They should be disconnected automatically.
What is probably happening in your case is that the signal is firing before the Node is finished being freed.
queue_free() is deferred and usually happens a frame later or at least after everything has processed in the current frame.
This allows it to safely finish some things, but if you have a signal firing before the Node is gone, you'll have some timing issues.
I've had a lot of timing issues with the core Node events, notifications, and signals. There are usually ways to account for them with extra care, but they're not immediately obvious, and can take a lot of debugging.
That said, I've found that code to be too difficult to maintain in practice, and generally use the entry and exit points of Godot in very few things. I've resorted to my own methods for initialization and cleaning up nodes. When doing this I can quickly review when and what exactly happens.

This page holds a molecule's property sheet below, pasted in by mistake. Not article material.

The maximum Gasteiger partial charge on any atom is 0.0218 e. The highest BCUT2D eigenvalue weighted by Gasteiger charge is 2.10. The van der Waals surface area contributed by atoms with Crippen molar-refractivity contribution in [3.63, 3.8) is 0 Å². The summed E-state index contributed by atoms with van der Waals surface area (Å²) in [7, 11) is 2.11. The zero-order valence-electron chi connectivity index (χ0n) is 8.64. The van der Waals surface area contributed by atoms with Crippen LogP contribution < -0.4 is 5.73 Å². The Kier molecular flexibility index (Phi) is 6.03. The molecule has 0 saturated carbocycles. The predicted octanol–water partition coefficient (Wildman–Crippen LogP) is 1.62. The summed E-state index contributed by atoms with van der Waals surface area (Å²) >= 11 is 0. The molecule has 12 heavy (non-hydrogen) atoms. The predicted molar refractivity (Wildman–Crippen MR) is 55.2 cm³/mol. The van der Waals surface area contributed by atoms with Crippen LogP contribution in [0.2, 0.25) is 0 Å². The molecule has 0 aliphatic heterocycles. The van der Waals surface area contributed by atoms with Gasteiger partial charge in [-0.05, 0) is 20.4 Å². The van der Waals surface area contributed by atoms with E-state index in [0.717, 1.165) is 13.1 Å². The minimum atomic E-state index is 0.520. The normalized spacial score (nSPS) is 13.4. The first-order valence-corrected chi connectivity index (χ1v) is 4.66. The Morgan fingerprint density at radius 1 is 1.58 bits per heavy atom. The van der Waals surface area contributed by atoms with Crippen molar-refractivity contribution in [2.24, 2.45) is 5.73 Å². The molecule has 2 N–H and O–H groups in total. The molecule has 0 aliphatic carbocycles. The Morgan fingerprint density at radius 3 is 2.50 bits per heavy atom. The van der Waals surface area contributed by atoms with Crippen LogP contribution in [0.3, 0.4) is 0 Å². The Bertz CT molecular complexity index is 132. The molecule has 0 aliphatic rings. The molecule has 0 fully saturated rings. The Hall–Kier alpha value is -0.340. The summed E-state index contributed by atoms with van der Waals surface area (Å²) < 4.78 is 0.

queue_free() I would have the game invoke a custom clean up method to have more control. For an enemy it would play all its death effects, then hide itself and do all the immediate work needed to get the Node in the right state. It may even involve delays or timers. Lastly, it would kick off something like
queue_free() when it is truly being disregarded.
In many cases its nothing more than
queue_free(), but I have at least the option to go back and expand that when issues like these get introduced if changes are made later.
You may also still have to be dealing with disconnecting a lot of signals. If this is the case, and you have a common set of signals you can usually loop through lists and disconnect things using the information found in
get_signal_connection_list(). It's generally a lot less code, and in many cases very re-usable.